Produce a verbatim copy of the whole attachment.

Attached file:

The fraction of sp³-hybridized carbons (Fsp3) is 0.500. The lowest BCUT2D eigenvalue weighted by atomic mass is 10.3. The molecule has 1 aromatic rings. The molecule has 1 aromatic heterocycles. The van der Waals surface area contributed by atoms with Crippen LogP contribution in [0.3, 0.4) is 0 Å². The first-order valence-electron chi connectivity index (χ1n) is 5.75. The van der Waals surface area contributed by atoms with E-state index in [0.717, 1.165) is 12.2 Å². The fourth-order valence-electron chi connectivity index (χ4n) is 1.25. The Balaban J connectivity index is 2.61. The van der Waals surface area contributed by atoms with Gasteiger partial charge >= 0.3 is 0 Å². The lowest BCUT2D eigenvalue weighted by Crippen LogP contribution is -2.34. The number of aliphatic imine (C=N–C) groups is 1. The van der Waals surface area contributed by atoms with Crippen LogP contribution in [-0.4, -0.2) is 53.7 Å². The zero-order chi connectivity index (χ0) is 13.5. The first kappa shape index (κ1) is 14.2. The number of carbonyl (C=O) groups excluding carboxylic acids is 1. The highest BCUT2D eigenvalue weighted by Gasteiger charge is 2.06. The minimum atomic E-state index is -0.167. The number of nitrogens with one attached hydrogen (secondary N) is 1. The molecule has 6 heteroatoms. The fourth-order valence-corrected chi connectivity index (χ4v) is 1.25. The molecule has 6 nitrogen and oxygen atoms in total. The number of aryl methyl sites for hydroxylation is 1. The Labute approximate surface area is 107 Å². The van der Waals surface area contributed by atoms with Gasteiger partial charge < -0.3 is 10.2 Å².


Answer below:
The fraction of sp³-hybridized carbons (Fsp3) is 0.500. The lowest BCUT2D eigenvalue weighted by atomic mass is 10.3. The molecule has 1 aromatic rings. The molecule has 1 aromatic heterocycles. The van der Waals surface area contributed by atoms with Crippen LogP contribution in [0.3, 0.4) is 0 Å². The first-order valence-electron chi connectivity index (χ1n) is 5.75. The van der Waals surface area contributed by atoms with E-state index in [0.717, 1.165) is 12.2 Å². The fourth-order valence-electron chi connectivity index (χ4n) is 1.25. The Balaban J connectivity index is 2.61. The van der Waals surface area contributed by atoms with Gasteiger partial charge >= 0.3 is 0 Å². The lowest BCUT2D eigenvalue weighted by Crippen LogP contribution is -2.34. The number of aliphatic imine (C=N–C) groups is 1. The van der Waals surface area contributed by atoms with Crippen LogP contribution in [-0.4, -0.2) is 53.7 Å². The zero-order chi connectivity index (χ0) is 13.5. The first kappa shape index (κ1) is 14.2. The number of carbonyl (C=O) groups excluding carboxylic acids is 1. The highest BCUT2D eigenvalue weighted by Gasteiger charge is 2.06. The minimum atomic E-state index is -0.167. The number of nitrogens with one attached hydrogen (secondary N) is 1. The molecule has 6 heteroatoms. The fourth-order valence-corrected chi connectivity index (χ4v) is 1.25. The molecule has 6 nitrogen and oxygen atoms in total. The number of aryl methyl sites for hydroxylation is 1. The Labute approximate surface area is 107 Å². The van der Waals surface area contributed by atoms with Gasteiger partial charge < -0.3 is 10.2 Å².